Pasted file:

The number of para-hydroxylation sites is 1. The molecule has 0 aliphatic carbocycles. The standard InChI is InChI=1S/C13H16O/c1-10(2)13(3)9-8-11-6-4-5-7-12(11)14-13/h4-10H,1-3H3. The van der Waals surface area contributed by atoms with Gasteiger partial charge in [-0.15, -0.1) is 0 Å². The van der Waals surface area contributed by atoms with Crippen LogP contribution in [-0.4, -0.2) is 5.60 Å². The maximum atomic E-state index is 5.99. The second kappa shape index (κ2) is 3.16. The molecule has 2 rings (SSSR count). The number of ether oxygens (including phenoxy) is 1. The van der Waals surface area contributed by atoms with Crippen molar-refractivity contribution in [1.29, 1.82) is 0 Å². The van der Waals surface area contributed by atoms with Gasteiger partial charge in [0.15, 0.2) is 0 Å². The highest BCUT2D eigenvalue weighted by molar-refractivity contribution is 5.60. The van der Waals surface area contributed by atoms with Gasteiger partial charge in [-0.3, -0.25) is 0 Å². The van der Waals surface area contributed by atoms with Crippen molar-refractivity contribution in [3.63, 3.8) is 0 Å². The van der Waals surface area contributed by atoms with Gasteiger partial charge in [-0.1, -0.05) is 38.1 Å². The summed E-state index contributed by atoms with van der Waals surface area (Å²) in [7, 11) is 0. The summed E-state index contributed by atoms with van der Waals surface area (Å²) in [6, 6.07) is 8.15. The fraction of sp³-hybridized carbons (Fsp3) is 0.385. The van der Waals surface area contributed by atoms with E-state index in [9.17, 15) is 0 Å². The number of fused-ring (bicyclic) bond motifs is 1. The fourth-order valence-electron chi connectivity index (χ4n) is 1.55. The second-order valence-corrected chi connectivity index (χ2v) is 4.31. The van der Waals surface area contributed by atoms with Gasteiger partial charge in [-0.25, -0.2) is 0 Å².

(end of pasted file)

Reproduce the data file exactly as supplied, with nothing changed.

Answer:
The number of para-hydroxylation sites is 1. The molecule has 0 aliphatic carbocycles. The standard InChI is InChI=1S/C13H16O/c1-10(2)13(3)9-8-11-6-4-5-7-12(11)14-13/h4-10H,1-3H3. The van der Waals surface area contributed by atoms with Gasteiger partial charge in [-0.15, -0.1) is 0 Å². The van der Waals surface area contributed by atoms with Crippen LogP contribution in [-0.4, -0.2) is 5.60 Å². The maximum atomic E-state index is 5.99. The second kappa shape index (κ2) is 3.16. The molecule has 2 rings (SSSR count). The number of ether oxygens (including phenoxy) is 1. The van der Waals surface area contributed by atoms with Crippen molar-refractivity contribution in [1.29, 1.82) is 0 Å². The van der Waals surface area contributed by atoms with Gasteiger partial charge in [0.15, 0.2) is 0 Å². The highest BCUT2D eigenvalue weighted by molar-refractivity contribution is 5.60. The van der Waals surface area contributed by atoms with Gasteiger partial charge in [-0.3, -0.25) is 0 Å². The van der Waals surface area contributed by atoms with Crippen molar-refractivity contribution in [3.63, 3.8) is 0 Å². The van der Waals surface area contributed by atoms with Gasteiger partial charge in [-0.1, -0.05) is 38.1 Å². The summed E-state index contributed by atoms with van der Waals surface area (Å²) in [7, 11) is 0. The summed E-state index contributed by atoms with van der Waals surface area (Å²) in [6, 6.07) is 8.15. The fraction of sp³-hybridized carbons (Fsp3) is 0.385. The van der Waals surface area contributed by atoms with E-state index in [9.17, 15) is 0 Å². The number of fused-ring (bicyclic) bond motifs is 1. The fourth-order valence-electron chi connectivity index (χ4n) is 1.55. The second-order valence-corrected chi connectivity index (χ2v) is 4.31. The van der Waals surface area contributed by atoms with Gasteiger partial charge in [-0.25, -0.2) is 0 Å².